LONDON • At an age when many artists have seen their creative output slow down, Peter Blake says he has never felt less constrained - and, at 83, he considers himself fortunate to have good eyesight and a steady hand.
The artist, who has inspired a thousand parlour games with his cover collage for the 1967 Beatles album, Sgt. Pepper's Lonely Hearts Club Band, has just opened a show at the Waddington Custot Galleries here. About half of the 78 works in it were produced this year.
"What it means is, you can go daft, you can do anything," he said in an interview in his light-filled London living room. "So I gave myself carte blanche to be in my late period and be a slightly eccentric old man."
His eccentricities have been on display his entire career.
What it means is, you can go daft, you can do anything. So I gave myself carte blanche to be in my late period and be a slightly eccentric old man.
BRITISH ARTIST PETER BLAKE, who just opened a show at the Waddington Custot Galleries
The Waddington show, Peter Blake: Portraits And People, which runs through Jan 30, revisits his favourite subjects: professional wrestlers, circus performers - people "outside the norm", he said - and Elvis Presley, his lifelong idol.
The gallery's central space is filled with oil paintings and watercolours derived from found images. A series of tattooed figures is based on 19th-century French prisoner photographs; another series depicts mostly imaginary wrestlers and entertainers. The teary, red- nosed Krankie The Klown riffs on a photograph of Robert De Niro. Cowboy Jake Rodeo has the eyes of Brad Pitt and the nose of rugby player Mike Tindall.
"He's got an extraordinary painterly touch," said Martin Gayford, a British critic and author who has followed Blake's career. Because of his subject matter, Blake has been branded a Pop artist, but Gayford said that label had never really suited him.
"His roots come out of English folk art more than out of Pop, as it's understood in terms of Andy Warhol and Roy Lichtenstein."
Blake, who received a knighthood in 2002, is part of a generation of British artists in their 70s and 80s who are still producing and showing works. Yet his name recognition and prices have lagged behind contemporaries such as David Hockney, 78, who will have a portrait show opening at the Royal Academy of Arts in July.
Mr Christoph Grunenberg, a former director of Tate Liverpool and the curator of a 2007 Blake retrospective there, said the "quaint, eccentric nature" of Blake's work was out of step with today's art-world tastes. He is a "quintessentially British artist", Mr Grunenberg said. "He always harks back to some nostalgic vision of Britain."
Mr Grunenberg, now director of the Kunsthalle Bremen in Germany, noted that Blake had also continued to make relatively small works in traditional media, even as artists such as Hockney had produced large-scale pieces and experimented with new technologies. An electrician's son from Kent, in south-east England, Blake went straight to art school after World War II and began depicting his passions, including the theatre and rock 'n' roll, considered somewhat subversive at the time.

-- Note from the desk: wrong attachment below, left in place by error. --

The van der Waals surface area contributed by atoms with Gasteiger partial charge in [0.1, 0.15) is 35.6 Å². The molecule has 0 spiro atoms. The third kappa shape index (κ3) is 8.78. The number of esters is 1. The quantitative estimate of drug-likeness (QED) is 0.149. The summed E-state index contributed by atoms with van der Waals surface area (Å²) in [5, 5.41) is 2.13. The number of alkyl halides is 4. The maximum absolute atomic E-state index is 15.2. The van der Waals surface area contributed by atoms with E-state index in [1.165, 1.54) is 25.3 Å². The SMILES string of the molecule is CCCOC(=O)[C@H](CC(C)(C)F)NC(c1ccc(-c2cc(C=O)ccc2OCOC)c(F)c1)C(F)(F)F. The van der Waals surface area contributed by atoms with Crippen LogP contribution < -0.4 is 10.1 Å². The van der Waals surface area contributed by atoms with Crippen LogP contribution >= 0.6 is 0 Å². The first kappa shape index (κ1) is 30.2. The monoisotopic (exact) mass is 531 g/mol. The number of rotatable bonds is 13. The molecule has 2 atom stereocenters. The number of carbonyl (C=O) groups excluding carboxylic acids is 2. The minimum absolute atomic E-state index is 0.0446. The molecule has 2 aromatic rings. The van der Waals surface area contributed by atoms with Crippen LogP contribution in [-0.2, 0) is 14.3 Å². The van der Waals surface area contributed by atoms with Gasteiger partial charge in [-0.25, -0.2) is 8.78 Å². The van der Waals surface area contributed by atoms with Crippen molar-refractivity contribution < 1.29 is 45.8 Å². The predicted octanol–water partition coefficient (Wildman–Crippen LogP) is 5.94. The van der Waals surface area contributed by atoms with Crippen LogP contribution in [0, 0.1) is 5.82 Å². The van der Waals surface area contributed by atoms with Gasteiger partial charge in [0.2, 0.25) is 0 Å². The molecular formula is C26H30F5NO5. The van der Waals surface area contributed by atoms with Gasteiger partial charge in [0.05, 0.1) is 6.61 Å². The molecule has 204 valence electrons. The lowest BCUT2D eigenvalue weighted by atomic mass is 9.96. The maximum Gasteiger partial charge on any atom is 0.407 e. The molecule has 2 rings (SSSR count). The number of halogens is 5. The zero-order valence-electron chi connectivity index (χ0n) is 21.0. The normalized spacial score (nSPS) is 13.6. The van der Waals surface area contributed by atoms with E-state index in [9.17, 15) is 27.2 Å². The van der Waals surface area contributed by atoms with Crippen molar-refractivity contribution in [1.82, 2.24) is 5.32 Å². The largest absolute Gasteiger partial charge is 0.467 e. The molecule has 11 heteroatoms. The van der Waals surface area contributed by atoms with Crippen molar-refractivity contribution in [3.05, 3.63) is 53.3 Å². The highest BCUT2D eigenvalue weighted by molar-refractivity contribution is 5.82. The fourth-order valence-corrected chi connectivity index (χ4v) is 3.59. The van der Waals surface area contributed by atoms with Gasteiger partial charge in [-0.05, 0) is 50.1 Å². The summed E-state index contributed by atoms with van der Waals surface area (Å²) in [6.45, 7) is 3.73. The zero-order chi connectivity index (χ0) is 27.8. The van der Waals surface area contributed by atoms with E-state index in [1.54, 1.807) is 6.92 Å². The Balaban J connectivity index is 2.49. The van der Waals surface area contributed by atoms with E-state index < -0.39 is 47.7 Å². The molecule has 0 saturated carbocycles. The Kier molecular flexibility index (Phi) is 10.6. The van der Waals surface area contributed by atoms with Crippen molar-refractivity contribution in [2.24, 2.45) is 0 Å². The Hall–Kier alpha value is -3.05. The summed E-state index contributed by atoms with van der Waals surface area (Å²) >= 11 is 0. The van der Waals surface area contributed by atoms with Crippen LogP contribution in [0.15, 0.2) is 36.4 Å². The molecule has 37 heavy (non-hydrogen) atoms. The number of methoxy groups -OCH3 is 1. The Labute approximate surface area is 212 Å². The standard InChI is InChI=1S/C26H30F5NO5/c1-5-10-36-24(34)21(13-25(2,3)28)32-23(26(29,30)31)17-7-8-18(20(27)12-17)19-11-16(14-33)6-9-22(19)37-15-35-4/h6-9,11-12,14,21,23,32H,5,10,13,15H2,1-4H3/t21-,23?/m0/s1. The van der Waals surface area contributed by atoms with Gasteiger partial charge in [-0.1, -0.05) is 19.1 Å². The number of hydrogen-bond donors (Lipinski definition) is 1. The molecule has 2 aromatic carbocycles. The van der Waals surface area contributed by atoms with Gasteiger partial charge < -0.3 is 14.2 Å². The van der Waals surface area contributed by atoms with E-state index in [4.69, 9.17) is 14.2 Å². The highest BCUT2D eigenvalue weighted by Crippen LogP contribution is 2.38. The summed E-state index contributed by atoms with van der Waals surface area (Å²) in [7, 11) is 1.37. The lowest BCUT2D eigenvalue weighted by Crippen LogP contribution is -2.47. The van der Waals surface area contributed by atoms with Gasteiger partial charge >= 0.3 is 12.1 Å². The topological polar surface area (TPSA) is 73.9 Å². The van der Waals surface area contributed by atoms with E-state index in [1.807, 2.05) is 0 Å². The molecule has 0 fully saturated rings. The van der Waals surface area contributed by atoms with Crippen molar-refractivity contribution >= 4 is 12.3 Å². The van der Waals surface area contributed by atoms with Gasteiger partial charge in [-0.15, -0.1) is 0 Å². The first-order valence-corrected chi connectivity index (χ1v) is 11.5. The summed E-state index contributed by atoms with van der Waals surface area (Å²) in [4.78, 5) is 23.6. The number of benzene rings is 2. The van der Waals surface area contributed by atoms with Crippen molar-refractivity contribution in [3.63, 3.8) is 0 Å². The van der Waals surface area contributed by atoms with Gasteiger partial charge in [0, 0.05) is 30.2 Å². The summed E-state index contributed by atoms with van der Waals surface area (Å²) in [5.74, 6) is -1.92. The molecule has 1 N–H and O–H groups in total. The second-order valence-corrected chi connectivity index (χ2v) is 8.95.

An early work, Self-Portrait With Badges, from 1961, now at Tate Britain, shows Blake wearing jeans and a denim jacket covered with badges and holding a magazine titled Elvis. Like much of his art, it is autobiographical: a frank representation of his young self and his obsession with popular culture.
In the early 1960s, he met and became friends with Paul McCartney, and through the intercession of an astute art dealer, Blake received the commission to design the cover for Sgt. Pepper. Few of his works since then have lodged themselves in the popular consciousness.
Blake said he found that "quite often the work I was doing at any one time wasn't fashionable at that time".
He said he had made matters worse by boycotting New York for four decades - having received nasty reviews in a 1962 exhibition there - and by refusing to sell to Charles Saatchi, the British art world's long-time kingmaker, whom he viewed as a dealer, not a collector.
"A shot in each foot," he said of those career moves, adding that he regretted neither.
The highest price paid for a Blake work at auction was in June when Boys With New Ties, an oil painting from around 1955, sold at Christie's for £662,500 (S$1.3 million). A mixed-media shrine to Elvis is the most expensive work in the Waddington show, at £400,000.
"I've never aimed to be very rich," Blake said. "I've never done it for money." He described himself as "comfortable now", but not rich in the terms of Jeff Koons or Damien Hirst.
These days, he is busy "clearing the desk", he said, adding: "There's still a group of ambitions that I'm now trying to tick off."
Those include illustrating Molly Bloom's soliloquy in Ulysses and F. Scott Fitzgerald's The Great Gatsby, his favourite book, he said.
He is also making additional illustrations of the Dylan Thomas drama Under Milk Wood, for which he produced 110 works on paper, which were published in a book in 2013.
NEW YORK TIMES